If I am writing I listen to movie scores and New Age music because lyrics distract me. If I am making a video or working on graphic design I like music with energy, like pop and rock.

Another incredibly relaxing sound is water. My fountain is trickling near me as I write this. You can get them in the garden department of stores in the spring, or online all year round.

Taste: Nothing puts me in a creative mood like a piping hot cup of green tea or a cup of flavorful coffee. Whatever you like, keep it within easy reach. You don’t want to have to make a trip to the fridge when you’re in “The Zone”.

Touch: For me this usually means a cat on my desk to pet. Seriously, make sure you have a comfortable place to sit. Plush throw pillows on your sofa cuddle your body while you’re working at your laptop or reading. If you’re working at your desktop PC, invest in a good executive chair. Sitting in a chair that makes your back and hips ache is not conducive to being creative.

I hope these suggestions will help you design the best creative space for whatever you are creating, or simply enjoying.

I am curious: how do you set up your creative space? Please share your tips on designing the perfect place where the seeds of your inspiration grow and flourish.

I would like to thank Mae for hosting my ramblings today!

BIO: Cadence Blue has been entertaining family and friends with her writing for many years. Circumstances beyond her control caused her to step back from the art form for a time and she is just now making a tentative comeback as an aspiring indie author. When not writing she enjoys doing graphic design and video editing.

Cadence is married and is both mother and play companion to her four black cats, who demand much of her time and energy.

Connect with Cadence at the following haunts:
Facebook
Cadence Blue’s Fan Videos
Email Cadence: SweetCadenceBlue@aol.com

Mae Clair: What does Autumn Taste Like?

It’s been a while since I’ve done one of these posts but, in the spirit of autumn’s arrival, I thought I’d engage in a short creativity exercise and invite you to do the same.

Want to give it a try?  All you have to do is match the sense (sight, taste, smell, touch, sound) to the season, connecting a concrete impression with the abstract. Sound confusing? Nah! ‘Tis simple. Check it out:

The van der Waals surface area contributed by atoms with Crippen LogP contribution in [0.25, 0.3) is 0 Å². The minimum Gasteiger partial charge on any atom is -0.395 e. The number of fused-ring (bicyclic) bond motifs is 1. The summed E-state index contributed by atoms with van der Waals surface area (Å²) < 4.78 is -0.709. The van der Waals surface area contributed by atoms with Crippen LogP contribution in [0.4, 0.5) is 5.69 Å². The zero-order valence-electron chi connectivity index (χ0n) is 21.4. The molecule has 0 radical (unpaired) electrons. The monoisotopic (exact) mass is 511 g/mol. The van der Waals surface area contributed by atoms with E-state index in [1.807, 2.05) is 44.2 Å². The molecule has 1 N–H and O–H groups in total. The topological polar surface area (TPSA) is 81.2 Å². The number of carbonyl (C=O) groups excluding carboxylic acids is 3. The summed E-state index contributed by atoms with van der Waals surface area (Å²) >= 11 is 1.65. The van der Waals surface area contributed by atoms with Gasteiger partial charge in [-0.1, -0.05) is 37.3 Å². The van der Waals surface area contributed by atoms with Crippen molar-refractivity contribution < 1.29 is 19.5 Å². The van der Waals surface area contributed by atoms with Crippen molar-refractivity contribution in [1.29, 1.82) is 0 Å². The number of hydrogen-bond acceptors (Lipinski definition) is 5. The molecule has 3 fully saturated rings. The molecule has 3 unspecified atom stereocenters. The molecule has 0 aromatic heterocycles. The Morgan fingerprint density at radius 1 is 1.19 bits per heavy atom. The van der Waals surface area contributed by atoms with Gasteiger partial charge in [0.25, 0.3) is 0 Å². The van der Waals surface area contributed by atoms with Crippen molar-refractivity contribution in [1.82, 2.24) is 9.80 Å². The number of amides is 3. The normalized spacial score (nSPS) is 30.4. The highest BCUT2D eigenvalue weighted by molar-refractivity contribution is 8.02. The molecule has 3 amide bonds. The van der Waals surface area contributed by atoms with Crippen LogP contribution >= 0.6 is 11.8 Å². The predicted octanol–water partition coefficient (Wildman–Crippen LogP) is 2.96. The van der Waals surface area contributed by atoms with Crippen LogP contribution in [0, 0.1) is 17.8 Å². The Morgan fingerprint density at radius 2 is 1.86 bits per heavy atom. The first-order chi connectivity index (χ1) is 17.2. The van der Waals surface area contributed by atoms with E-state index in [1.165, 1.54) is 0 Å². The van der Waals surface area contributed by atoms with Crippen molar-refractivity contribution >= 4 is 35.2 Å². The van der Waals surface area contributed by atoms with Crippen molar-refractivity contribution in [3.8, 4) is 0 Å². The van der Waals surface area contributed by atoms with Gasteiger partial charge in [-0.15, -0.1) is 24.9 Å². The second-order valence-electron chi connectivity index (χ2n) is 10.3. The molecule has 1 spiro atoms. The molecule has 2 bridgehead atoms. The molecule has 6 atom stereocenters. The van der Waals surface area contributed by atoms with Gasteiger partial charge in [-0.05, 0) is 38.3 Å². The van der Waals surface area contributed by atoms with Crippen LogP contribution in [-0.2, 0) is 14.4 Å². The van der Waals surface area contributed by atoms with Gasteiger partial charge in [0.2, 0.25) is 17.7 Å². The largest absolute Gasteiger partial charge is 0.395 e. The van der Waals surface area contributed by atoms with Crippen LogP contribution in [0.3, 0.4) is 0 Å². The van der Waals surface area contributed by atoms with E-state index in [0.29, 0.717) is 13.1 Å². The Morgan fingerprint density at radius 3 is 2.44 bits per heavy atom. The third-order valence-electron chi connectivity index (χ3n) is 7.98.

What does autumn look like?
Fat orange pumpkins and floppy scarecrows reclining on front porches

What does autumn taste like?
Apple cider

What does autumn smell like?
Wood-smoke rising from a hearth

What does autumn feel like?
The touch of frost on a brisk morning

What does autumn sound like?
Dried leaves crunching underfoot

How about it? What are your impressions of this vibrantly colorful season?

Even if you only try one or two, take a moment to engage your senses and your creative muse. I’d love to read what you come up with!

Mae Clair: A Lifetime’s Journey

I recently discovered Google Alerts. If you haven’t tried it yet, it’s a pretty cool system that allows you to type in a string or reference phrase. Any time those words appear in web content you receive an email alert. Because I’m anxious to learn when WEATHERING ROCK is going to appear on Amazon, Barnes and Noble and a few other sites, I set up alerts for the book title plus Mae Clair.

Yesterday I received a death notice for Ola Mae Clair. At first I had that sad creepy sensation that always overcomes me when I learn of someone’s passing. Then I started thinking about Ola’s life. She was 93 when she died. Can you imagine the sweeping changes she saw in her lifetime?

In 1919 when Ola was born, Woodrow Wilson was president, prohibition was one year away and the jazz age was just beginning. Ten years later, the Great Depression turned life on end and sent the country into a plummeting downward spiral.  By 1941, she would have had to face the horror of Pearl Harbor and the long dark hours of WWII.

By 1950, life had settled into recovery and production. In 1968, the Summer of Love, a 49 year old Ola might have looked askance at the events taking place in Haight Ashbury, California, and been grieved by the turmoil of the Civil Rights movement; the tragedy of Robert F. Kennedy’s assassination.

She would have seen the introduction of the floppy disk in the 1970s, the premiere of M*A*S*H, Patty Hearst’s kidnapping , disco, pet rocks and platform shoes. By 1989, a 70 year old Ola would have witnessed the fall of the Berlin Wall, the passing of Lucille Ball, the birth of moonwalking and parachute pants—a far cry from the homespun clothing of 1919.

The 1990s brought the horrific standoff in Waco, Texas, the birth of the World Wide Web going public, Oprah Winfrey’s book club and Tickle-Me-Elmo dolls. In 1999 we hit the staggering turn of a century. Remember Y2K? My husband and I started a new tradition—lobster tail for New Year’s Eve dinner. It’s something we’ve kept up every year since.  I wonder what Ola did. She would have been 80 years old.

The last decade brought the tragedy of 9/11, ipods, Geocaching and speed dating. I wonder what Ola would have thought of the latter. All in all, I like to think she had an amazing life and a happy one. Certainly it was a long one. It makes me realize I have so much learning and growing yet to do…including this new venture of writing!